Magazine article Drug Topics

Should an Rx Label Require a Use-By Date or an Expiration Date?

Magazine article Drug Topics

Should an Rx Label Require a Use-By Date or an Expiration Date?

Article excerpt

For the protection of patients, regulations are enforced to prohibit pharmacies from dispensing or selling expired drugs. In addition, many states have adopted policies that are designed to extend this protection even further.

As pharmacists, we know that the use of a medication before its expiration date ensures maximum potency if it was stored under proper conditions. Once a medication has been dispensed, rhe original manufacturers expiration date cannot always be relied upon and 22 states and the District of Columbia (see table) require the pharmacist to place on the Rx label a "use-by date" or an "expiration date." The "use-by date" is one year from rhe date of dispensing or the expiration date on the manufacturer's container, whichever is earlier. This "use-by date" required by states is similar to the requirements of the 2007 USP/NF, which indicates that in the absence of stability data for a drug product in a repackaged container, the beyond-use dating period is one year from the date of dispensing or the time remaining of the expiration date, whichever is shorter.

Twenty eight states do not require an expiration date on a prescription label and this is also not mandated by federal law. However, even in these states, nothing prevents pharmacists from voluntarily adding an expiration date or beyond-use date to the label and, in fact, certain pharmacies do this as a matter of policy.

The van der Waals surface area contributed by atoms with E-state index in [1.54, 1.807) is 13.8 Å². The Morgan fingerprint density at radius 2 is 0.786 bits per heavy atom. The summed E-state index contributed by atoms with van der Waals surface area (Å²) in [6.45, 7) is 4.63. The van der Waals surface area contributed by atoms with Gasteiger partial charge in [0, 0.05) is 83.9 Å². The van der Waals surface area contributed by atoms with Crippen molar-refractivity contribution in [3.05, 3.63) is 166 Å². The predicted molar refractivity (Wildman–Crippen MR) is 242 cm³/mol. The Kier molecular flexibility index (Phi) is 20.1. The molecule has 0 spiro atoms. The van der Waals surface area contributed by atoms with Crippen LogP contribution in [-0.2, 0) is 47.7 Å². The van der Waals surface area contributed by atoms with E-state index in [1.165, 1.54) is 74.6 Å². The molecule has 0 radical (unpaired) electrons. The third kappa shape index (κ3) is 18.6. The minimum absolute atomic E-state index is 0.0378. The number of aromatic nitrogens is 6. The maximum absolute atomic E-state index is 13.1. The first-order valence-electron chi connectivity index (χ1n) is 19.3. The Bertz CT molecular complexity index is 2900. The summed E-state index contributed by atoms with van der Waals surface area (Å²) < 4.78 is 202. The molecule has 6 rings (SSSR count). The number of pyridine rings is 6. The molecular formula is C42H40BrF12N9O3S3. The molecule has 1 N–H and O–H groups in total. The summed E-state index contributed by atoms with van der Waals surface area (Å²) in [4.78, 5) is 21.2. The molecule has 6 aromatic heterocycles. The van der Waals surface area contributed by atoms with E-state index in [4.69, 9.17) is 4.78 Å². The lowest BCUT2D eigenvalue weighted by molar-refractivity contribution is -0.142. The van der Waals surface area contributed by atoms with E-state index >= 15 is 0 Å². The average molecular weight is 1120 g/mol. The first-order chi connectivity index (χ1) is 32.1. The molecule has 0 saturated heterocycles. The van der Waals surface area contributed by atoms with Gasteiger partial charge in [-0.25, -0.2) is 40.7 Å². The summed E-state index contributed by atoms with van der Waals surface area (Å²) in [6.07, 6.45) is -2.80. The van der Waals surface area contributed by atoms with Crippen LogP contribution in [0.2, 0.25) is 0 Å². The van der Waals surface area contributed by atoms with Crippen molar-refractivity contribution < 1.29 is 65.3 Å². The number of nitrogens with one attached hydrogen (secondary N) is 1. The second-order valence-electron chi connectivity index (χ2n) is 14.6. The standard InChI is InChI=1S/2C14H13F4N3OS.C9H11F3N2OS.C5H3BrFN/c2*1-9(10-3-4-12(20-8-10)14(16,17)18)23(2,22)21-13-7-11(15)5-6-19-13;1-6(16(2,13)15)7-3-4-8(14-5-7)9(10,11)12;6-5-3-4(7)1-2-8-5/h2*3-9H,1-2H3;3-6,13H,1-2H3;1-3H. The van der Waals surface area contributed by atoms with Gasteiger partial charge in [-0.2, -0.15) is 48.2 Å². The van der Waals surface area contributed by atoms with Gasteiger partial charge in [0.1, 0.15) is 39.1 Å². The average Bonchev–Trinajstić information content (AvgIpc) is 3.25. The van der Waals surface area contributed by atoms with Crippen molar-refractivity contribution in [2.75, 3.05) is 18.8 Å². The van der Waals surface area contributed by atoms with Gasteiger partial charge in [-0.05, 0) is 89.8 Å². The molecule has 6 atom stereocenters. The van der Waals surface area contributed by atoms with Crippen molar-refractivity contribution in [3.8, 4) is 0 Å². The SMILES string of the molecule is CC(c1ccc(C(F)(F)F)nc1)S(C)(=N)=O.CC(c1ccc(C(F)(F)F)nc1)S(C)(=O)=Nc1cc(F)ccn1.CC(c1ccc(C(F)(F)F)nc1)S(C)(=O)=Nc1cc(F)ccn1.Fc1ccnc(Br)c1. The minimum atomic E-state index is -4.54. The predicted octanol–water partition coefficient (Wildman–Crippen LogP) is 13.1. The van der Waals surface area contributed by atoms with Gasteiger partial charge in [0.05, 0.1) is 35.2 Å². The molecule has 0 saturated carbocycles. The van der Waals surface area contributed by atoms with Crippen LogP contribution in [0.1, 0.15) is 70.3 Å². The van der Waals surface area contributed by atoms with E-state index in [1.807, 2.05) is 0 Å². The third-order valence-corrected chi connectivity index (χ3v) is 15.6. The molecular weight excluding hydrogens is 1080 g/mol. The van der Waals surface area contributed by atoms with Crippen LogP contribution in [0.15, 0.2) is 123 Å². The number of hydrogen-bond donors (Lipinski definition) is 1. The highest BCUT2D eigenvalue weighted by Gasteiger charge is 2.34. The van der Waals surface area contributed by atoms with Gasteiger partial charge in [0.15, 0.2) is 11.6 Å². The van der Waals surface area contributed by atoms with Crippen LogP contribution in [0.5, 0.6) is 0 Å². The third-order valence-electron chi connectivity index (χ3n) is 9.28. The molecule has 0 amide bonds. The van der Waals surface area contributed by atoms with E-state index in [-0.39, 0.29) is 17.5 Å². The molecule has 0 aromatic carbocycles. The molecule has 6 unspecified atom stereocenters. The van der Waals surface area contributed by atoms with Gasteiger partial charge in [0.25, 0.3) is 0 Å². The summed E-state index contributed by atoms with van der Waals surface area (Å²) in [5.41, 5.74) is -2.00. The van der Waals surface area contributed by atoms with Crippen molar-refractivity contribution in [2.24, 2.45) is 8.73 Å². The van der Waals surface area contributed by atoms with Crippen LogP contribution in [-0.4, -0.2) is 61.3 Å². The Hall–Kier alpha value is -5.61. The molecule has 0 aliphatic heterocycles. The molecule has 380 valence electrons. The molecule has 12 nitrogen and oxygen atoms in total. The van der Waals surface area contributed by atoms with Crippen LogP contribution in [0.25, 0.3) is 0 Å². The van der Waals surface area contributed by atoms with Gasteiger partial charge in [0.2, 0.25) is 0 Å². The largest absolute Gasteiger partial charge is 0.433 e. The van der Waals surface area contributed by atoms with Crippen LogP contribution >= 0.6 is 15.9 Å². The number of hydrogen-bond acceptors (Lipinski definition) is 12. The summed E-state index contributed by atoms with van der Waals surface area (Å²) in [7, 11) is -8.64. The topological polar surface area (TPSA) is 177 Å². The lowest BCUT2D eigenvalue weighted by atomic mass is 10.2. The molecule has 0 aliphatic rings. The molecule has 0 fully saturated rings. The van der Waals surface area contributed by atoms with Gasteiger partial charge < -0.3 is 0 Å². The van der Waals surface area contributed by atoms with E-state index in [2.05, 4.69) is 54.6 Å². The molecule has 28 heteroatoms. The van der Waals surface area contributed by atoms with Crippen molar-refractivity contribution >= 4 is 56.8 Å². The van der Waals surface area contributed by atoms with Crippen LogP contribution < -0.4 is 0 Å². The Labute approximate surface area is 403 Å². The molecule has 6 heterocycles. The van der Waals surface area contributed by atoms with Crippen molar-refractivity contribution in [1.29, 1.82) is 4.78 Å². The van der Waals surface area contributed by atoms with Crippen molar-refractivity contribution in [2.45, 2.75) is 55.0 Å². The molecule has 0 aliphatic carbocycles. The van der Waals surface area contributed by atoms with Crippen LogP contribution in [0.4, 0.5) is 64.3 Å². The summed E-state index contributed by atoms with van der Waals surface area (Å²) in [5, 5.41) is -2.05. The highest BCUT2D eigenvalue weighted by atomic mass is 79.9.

Arguments may be made for and against the requirement for an expiration date on the Rx label. For example, the Pharmaceutical Society of the State of New York (PSSNY) has opposed proposed legislation to require expiration dates on the labels of dispensed medications. PSSNY argued that once a medication is removed from its original container and exposed to different storage conditions, the stability of the drug cannot be ensured and thus assigning an expiration date for dispensed medications is impossible. Moreover, since patients are instructed not to store medications for reuse, there is no need for expiration dating on a label.

A counter-argument to the position stated above can also be made. As pharmacists, we are all familiar with patients who do not discard any medication and have "mini-pharmacies" at their homes. These patients may use these stored medications during future episodes of illness. In such a case, an expiration date on the label may prevent patients from using medications rhat have degraded and are no longer suitable for use. Additionally, pharmacists are required by some laws to counsel patients and provide drug storage information to them. …

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